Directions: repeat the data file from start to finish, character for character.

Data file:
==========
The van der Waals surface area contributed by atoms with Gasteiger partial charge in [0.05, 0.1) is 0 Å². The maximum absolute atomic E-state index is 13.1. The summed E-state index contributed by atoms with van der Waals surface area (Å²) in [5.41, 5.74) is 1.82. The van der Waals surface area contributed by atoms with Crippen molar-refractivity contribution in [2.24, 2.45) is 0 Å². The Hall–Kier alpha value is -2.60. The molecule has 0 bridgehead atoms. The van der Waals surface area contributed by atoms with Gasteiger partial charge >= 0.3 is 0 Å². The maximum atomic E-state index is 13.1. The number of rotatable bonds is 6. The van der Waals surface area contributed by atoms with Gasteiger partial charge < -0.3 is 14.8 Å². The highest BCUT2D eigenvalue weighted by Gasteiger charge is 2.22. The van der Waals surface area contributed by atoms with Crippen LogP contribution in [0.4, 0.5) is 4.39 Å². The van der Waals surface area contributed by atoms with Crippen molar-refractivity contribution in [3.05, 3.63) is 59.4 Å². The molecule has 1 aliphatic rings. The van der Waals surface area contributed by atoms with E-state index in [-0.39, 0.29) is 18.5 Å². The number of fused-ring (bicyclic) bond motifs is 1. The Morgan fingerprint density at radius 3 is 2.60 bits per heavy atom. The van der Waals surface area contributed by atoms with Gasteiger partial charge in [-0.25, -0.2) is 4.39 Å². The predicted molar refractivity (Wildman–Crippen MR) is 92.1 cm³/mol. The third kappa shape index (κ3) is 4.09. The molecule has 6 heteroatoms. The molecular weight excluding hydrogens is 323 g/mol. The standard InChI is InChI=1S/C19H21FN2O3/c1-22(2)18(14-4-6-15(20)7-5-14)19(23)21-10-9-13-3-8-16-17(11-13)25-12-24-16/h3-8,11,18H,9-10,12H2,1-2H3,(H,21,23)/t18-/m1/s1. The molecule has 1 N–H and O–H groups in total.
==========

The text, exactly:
The van der Waals surface area contributed by atoms with Gasteiger partial charge in [0.05, 0.1) is 0 Å². The maximum absolute atomic E-state index is 13.1. The summed E-state index contributed by atoms with van der Waals surface area (Å²) in [5.41, 5.74) is 1.82. The van der Waals surface area contributed by atoms with Crippen molar-refractivity contribution in [2.24, 2.45) is 0 Å². The Hall–Kier alpha value is -2.60. The molecule has 0 bridgehead atoms. The van der Waals surface area contributed by atoms with Gasteiger partial charge >= 0.3 is 0 Å². The maximum atomic E-state index is 13.1. The number of rotatable bonds is 6. The van der Waals surface area contributed by atoms with Gasteiger partial charge < -0.3 is 14.8 Å². The highest BCUT2D eigenvalue weighted by Gasteiger charge is 2.22. The van der Waals surface area contributed by atoms with Crippen LogP contribution in [0.4, 0.5) is 4.39 Å². The van der Waals surface area contributed by atoms with Crippen molar-refractivity contribution in [3.05, 3.63) is 59.4 Å². The molecule has 1 aliphatic rings. The van der Waals surface area contributed by atoms with E-state index in [-0.39, 0.29) is 18.5 Å². The number of fused-ring (bicyclic) bond motifs is 1. The Morgan fingerprint density at radius 3 is 2.60 bits per heavy atom. The van der Waals surface area contributed by atoms with Gasteiger partial charge in [-0.25, -0.2) is 4.39 Å². The predicted molar refractivity (Wildman–Crippen MR) is 92.1 cm³/mol. The third kappa shape index (κ3) is 4.09. The molecule has 6 heteroatoms. The molecular weight excluding hydrogens is 323 g/mol. The standard InChI is InChI=1S/C19H21FN2O3/c1-22(2)18(14-4-6-15(20)7-5-14)19(23)21-10-9-13-3-8-16-17(11-13)25-12-24-16/h3-8,11,18H,9-10,12H2,1-2H3,(H,21,23)/t18-/m1/s1. The molecule has 1 N–H and O–H groups in total.